IFAA Field Championships are not for the feint-hearted. They are difficult for many reasons. Archers must be able to shoot 112 arrows for four out of the five days of shooting.
IFAA Field Championships are not for the feint-hearted. They
are difficult for many reasons. Archers must be able to shoot
112 arrows for four out of the five days of shooting.
They must also maintain the discipline of focus and concentration
needed to execute the shot, repeatedly, in Field and Hunter rounds.
Whilst the Marked Animal round gives competitors breathing space in terms
of the number of arrows shot, it can either make (or break) their competition.
On the week of the August Bank Holiday, four plucky members of IFAF competed in the European Field Archery
Championships. Each attended for their own personal reasons – try something new, shoot with family, challenge themselves
– but all had the same things in common, a love of field archery and the craic of being with fellow, like-minded archers.
An often-overlooked aspect of competing abroad is the opportunity it gives archers, and their families, to visit somewhere
different to sightsee and explore. The province of Gelderland, where Doorwerth and the major town of Arnhem are situated,
is both beautiful and steeped in history. In addition to the competition, it was a pleasure to visit the region as a tourist.
EFAC 2019 was one of the best tournaments in terms of event
planning and tournament hosting. From website to walkout to
weather contingency, they had it covered!
The hosts aced it when they selected Castle Doorwerth as the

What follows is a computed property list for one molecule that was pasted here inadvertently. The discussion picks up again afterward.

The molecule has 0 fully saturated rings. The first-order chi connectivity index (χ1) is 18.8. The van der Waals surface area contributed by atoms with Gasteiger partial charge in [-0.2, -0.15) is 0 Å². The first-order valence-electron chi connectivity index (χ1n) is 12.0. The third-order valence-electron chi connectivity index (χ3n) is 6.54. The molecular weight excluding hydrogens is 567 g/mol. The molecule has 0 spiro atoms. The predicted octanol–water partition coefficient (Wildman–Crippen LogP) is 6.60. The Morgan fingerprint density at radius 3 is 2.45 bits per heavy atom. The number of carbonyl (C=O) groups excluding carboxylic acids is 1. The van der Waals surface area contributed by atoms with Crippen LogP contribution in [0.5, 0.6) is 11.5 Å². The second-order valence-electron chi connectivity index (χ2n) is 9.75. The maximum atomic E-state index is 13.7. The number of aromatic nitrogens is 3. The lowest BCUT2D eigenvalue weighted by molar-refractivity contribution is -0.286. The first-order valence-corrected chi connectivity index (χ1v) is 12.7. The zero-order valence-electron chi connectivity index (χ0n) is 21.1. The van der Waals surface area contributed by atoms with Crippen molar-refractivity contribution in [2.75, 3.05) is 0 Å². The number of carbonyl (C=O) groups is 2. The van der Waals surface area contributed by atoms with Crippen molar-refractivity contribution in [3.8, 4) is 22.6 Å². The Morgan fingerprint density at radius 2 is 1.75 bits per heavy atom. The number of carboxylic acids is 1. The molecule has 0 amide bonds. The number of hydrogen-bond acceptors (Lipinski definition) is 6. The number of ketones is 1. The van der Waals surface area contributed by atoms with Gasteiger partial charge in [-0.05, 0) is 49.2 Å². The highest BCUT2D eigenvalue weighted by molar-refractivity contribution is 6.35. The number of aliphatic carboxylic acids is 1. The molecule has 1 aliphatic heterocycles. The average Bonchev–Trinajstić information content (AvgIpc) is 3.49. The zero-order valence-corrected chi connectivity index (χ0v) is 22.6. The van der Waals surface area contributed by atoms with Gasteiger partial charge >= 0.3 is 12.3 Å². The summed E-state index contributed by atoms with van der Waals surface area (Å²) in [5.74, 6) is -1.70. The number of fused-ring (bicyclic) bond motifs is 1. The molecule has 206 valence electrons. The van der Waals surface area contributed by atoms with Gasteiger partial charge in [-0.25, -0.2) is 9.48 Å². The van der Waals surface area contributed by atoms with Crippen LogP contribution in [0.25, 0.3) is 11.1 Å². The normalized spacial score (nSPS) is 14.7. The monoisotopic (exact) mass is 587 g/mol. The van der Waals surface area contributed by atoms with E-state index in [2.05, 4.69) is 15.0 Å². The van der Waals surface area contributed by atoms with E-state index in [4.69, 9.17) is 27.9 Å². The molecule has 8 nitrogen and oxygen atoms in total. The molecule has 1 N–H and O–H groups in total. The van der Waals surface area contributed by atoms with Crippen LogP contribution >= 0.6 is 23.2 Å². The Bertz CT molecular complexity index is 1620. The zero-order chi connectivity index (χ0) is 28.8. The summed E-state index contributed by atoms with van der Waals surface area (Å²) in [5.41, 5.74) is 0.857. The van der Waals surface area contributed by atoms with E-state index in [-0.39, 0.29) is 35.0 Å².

venue. By positioning ranges around the base-camp, archers could
walk to and from the course morning and evening. The convenience
of not having to wait for bus transfers was a most welcome change!
This tournament was Lynn’s fourth IFAA Field Championship. Her first was at EFAC 2013, where she won Gold, and follows more recent successes at EFAC 2017 winning a Silver medal and WFAC 2018 where she won Gold.
In advance of EFAC 2019, Lynn trained extensively to hone skills and increase bow-fitness. The result was a 300-point lead over second place to win Gold.
EFAC 2019 was the first IFAA tournament for both James and Dezi. Both enjoyed their time on the course, meeting and shooting with new people, and off the course with their families. At their first IFAA Championship, both shot very well, rising to the challenge of five days of shooting with high spirits and good humour.
Helen has been competing at IFAA Championships since 2010 but this was her first IFAA Field tournament. In preparation for EFAC, Helen put in hours of training to develop a gap system for shooting Field and Hunter. Her efforts paid dividends with her third place and first IFAA Championship Bronze medal. EFAC 2019 is just the beginning of Helen’s Field successes!